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Why Seattle Mariners’ future is reliant on outfield breakthrough

MLB: Los Angeles Angels at Seattle Mariners
Abbie Parr-USA TODAY Sports

The Seattle Mariners were a surprise team in the American League this season. Finishing 90-72, they earned second place in the AL West and missed a play-in-game for the AL Wild Card Game by two games. Where do the Mariners go from here?

In thought, 90 wins is enough to crack the Wild Card Game, but that wasn’t the case for Seattle. They got through the season by relying on starting pitching and were given a shot in the arm with their offense improving down the home stretch. Regarding the latter, though, an uptick in offense is paramount for any success the Mariners aspire to achieve in the coming years.

This is primarily from their touted young outfielders coming into their own as considerable threats in the batter’s box. Here’s why the Mariners need their young outfielders to play the part in 2022 and beyond.

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Seattle Mariners need young outfielders to improve

seattle mariners need jarred kelenic to step up
Abbie Parr-USA TODAY Sports

At one point or another, Jarred Kelenic, Taylor Trammell and Kyle Lewis were supposed to be a vital part of the Mariners’ future. To date, their pro showings have left much to be desired.

Kelenic was labeled one of the top prospects in MLB, a categorization he struggled to play up to in his extensive time with the big-league club this season. He struck out at a high rate and struggled mightily to get on base by means of contact and/or line-drive hitting.

Trammell is in a similar boat as he was the featured aspect of a blockbuster trade for the Mariners and has been unable to pick up steam in the big leagues (Kelenic came to Seattle in the Robinson Cano-Edwin Diaz trade while Trammell came to Seattle in the Austin Nola trade). He struck out at an alarming clip and was a boom-or-bust hitter this season.

Lewis’ issue hasn’t been performance. In 2020, he flaunted a power bat and the potential from all aspects of the game to be the team’s everyday center fielder. Lewis was held back by a knee injury this season, which limited him to 36 games. Last season he was the best thing the Mariners had going for them. A healthy Lewis coupled with respectable offensive versions of Kelenic and Trammell goes a long way for this ballclub.

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Outfield taking the next step gives Seattle Mariners a compelling offense

seattle mariners ty france coming off good 2021 season
Stephen Brashear-USA TODAY Sports

Lewis has a smooth, power swing and the tools to be a .900 OPS player. Let’s say he comes close to doing so while Kelenic hits .250 and Trammell brings down the strikeouts: the Mariners have a compelling offense.

The weakness of the 2021 Mariners was their offense, as it was a struggle for them to get runners on base and across home plate. Their pitching kept them in games, and the team grinded out an extraordinary 14 extra-inning affairs. At the same time, they made strides en route to nearing cracking the playoffs.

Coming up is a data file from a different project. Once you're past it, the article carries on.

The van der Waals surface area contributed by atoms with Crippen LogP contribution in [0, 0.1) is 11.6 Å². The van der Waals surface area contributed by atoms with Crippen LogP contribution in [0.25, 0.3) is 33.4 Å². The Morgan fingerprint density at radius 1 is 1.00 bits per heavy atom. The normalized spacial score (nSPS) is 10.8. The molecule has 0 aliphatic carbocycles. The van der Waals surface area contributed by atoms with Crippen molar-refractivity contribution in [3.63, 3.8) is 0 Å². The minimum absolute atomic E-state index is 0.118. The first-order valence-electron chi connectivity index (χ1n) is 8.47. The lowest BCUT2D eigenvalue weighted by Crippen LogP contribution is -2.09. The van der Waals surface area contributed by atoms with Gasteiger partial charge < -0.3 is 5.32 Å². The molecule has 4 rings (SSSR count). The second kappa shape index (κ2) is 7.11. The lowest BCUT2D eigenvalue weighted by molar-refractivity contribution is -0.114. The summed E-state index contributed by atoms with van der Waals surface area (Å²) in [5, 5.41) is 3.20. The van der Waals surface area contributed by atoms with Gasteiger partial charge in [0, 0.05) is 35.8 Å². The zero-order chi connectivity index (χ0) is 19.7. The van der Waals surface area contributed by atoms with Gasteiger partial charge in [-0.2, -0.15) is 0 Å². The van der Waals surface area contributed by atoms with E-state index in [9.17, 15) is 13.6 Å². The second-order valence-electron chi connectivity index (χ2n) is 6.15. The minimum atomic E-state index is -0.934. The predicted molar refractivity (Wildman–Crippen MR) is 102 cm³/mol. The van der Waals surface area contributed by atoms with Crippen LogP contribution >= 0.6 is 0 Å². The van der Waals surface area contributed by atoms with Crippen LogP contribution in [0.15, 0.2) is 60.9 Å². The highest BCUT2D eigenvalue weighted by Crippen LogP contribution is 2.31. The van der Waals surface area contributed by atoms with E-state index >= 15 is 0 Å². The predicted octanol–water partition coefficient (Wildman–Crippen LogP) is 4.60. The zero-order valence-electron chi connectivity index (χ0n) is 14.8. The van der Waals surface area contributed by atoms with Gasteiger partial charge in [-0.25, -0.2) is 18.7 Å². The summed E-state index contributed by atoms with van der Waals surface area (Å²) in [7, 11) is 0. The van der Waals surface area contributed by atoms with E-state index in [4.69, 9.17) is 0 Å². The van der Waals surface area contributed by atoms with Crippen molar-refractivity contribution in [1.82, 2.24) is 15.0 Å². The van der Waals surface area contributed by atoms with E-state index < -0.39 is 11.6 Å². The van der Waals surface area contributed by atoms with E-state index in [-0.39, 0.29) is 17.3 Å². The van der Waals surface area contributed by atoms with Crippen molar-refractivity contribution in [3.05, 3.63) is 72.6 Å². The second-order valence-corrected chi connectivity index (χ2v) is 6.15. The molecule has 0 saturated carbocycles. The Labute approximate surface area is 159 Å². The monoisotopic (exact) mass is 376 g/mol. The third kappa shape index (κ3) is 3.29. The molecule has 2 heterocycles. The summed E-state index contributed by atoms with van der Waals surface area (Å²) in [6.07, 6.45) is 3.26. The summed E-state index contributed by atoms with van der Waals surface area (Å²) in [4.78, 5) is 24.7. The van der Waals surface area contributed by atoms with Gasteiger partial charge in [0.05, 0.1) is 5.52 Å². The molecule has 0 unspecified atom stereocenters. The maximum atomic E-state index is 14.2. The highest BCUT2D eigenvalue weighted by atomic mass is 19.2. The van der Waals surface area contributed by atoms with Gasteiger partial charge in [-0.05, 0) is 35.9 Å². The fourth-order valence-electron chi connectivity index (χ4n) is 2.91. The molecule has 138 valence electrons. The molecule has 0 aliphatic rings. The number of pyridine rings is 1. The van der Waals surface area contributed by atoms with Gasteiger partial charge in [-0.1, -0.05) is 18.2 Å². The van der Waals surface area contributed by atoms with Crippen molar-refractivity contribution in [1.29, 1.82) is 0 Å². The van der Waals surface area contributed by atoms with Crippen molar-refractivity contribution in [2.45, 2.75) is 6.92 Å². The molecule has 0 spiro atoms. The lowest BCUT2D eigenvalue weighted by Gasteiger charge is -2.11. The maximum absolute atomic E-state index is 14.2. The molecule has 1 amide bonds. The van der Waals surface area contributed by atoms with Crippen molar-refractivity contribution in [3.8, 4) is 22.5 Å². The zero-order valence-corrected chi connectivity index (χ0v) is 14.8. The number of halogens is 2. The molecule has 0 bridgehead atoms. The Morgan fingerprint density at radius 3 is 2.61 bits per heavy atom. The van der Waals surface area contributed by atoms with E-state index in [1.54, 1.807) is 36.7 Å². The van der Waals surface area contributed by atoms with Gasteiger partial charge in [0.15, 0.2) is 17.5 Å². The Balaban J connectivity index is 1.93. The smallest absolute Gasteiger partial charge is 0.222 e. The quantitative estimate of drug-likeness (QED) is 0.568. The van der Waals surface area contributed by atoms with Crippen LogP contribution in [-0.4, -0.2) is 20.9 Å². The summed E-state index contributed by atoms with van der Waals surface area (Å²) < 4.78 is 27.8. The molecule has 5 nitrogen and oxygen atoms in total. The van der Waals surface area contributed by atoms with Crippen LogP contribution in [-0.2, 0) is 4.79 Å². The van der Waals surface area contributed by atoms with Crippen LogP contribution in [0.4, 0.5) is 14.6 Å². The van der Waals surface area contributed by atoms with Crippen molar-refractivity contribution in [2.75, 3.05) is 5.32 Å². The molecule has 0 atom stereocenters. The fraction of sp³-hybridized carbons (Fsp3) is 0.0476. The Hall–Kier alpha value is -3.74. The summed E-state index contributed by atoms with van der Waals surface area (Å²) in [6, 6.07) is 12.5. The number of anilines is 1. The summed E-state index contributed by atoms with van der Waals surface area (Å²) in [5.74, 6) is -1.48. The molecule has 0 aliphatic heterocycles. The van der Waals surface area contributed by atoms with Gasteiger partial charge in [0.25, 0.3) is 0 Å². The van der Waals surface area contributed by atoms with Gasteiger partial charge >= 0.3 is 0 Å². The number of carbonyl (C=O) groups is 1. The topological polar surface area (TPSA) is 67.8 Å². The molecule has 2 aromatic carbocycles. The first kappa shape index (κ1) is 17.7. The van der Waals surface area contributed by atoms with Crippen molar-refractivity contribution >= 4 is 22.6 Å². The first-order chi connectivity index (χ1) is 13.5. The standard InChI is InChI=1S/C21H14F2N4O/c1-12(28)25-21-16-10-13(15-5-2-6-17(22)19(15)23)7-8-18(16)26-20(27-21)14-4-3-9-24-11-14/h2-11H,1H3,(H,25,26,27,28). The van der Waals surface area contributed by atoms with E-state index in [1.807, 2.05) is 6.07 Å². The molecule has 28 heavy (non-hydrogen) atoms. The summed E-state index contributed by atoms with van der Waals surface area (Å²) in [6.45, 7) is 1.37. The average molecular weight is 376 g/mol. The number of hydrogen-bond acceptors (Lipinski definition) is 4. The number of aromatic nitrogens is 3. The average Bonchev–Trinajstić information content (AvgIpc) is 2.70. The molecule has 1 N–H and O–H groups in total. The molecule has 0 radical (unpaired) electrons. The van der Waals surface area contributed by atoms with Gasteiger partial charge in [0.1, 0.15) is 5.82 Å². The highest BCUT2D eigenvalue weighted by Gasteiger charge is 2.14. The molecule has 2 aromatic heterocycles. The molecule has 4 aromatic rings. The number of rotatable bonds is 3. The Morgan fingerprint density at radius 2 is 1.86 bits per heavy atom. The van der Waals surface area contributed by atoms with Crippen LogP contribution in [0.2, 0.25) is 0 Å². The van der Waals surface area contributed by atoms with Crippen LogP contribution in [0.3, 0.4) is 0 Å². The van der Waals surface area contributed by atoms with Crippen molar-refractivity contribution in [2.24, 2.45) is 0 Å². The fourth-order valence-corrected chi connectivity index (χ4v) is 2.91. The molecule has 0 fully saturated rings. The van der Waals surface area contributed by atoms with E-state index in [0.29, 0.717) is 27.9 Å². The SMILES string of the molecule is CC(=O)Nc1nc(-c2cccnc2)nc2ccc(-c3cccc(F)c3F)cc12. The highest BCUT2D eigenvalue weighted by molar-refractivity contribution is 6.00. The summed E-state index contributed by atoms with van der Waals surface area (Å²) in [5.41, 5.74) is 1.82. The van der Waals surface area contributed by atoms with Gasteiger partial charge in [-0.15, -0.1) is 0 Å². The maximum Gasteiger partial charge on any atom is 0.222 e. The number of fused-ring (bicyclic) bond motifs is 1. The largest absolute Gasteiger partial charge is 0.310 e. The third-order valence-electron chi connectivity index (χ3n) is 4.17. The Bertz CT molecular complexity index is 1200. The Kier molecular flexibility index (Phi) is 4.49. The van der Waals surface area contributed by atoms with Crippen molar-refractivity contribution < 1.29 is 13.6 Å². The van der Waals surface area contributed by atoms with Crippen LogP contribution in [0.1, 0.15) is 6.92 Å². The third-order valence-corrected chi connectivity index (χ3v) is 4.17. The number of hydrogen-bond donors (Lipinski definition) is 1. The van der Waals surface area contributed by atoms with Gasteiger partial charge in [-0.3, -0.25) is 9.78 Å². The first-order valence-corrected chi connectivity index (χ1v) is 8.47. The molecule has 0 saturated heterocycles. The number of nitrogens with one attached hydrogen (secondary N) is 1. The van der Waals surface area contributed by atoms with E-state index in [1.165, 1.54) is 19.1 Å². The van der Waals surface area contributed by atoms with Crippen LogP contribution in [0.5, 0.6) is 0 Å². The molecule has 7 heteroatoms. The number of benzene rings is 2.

J.P. Crawford is a steady contact hitter who has grown into a reliable everyday shortstop. Ty France progressed all season at the plate to the point where he looks like the team’s answer at first base.

  • Ty France stats (2021): .291/.368/.445, 18 home runs and 73 RBIs across 571 at-bats

Midseason pickup Abraham Toro showcased the ability to put the ball in play on a consistent basis. Catchers/designated hitters Luis Torrens and Tom Murphy have considerable pop. Maybe one of Dylan Moore, Jake Fraley, Shed Long Jr. and Evan White show signs of life in 2022?

All the while, veteran sluggers Mitch Haniger and Kyle Seager each logged 35-plus home runs and 100-plus RBIs. They remain proven power hitters in their prime who field their positions well. Haniger and Seager can complement an improved outfield.

Superb starting pitching isn’t a long-term certainty for the Seattle Mariners

seattle mariners  yusei kikuchi
Denny Medley-USA TODAY Sports

Once again: starting pitching carried the Mariners this season. With that said, it’s not guaranteed to be the hallmark of their operation moving forward.

Now, there are some individuals with upside, as Yusei Kikuchi pitched well for most of the season, and Logan Gilbert had his moments. Maybe Justin Dunn can get healthy and be a rotation fixture? On the other hand, Chris Flexen has been a reliever for most of his career, Tyler Anderson, a free agent this offseason, is spotty and Marco Gonzales has been inconsistent.

Top pitching prospects George Kirby and Emerson Hancock are nearing their big-league debuts. While perhaps sources of hope, Seattle can’t bank on the pair of young arms being dynamite from the jump, the same way they can’t assume that veterans who had career years are going to pick up where they left off next season.

Seattle has to deal with the Houston Astros, a perennial contender, the Oakland Athletics, a continual playoff threat, and a competitive Los Angeles Angels team in the AL West. Meanwhile, four teams in the AL East finished with 91-plus wins. A Wild Card berth isn’t a given for the Mariners next season.

They need a new dimension to stay afloat while their rotation works itself out. Their pitching staff can still be a reliable force. It’s a situation where they have to take a step back to take another step forward, a process which will presumably creep into the regular season.

The Mariners have a surplus of former top position player prospects. It’s time for some of them to play up to that billing. At the end of the day, it’s the make-or-break factor for them competing in the playoffs with their current regime.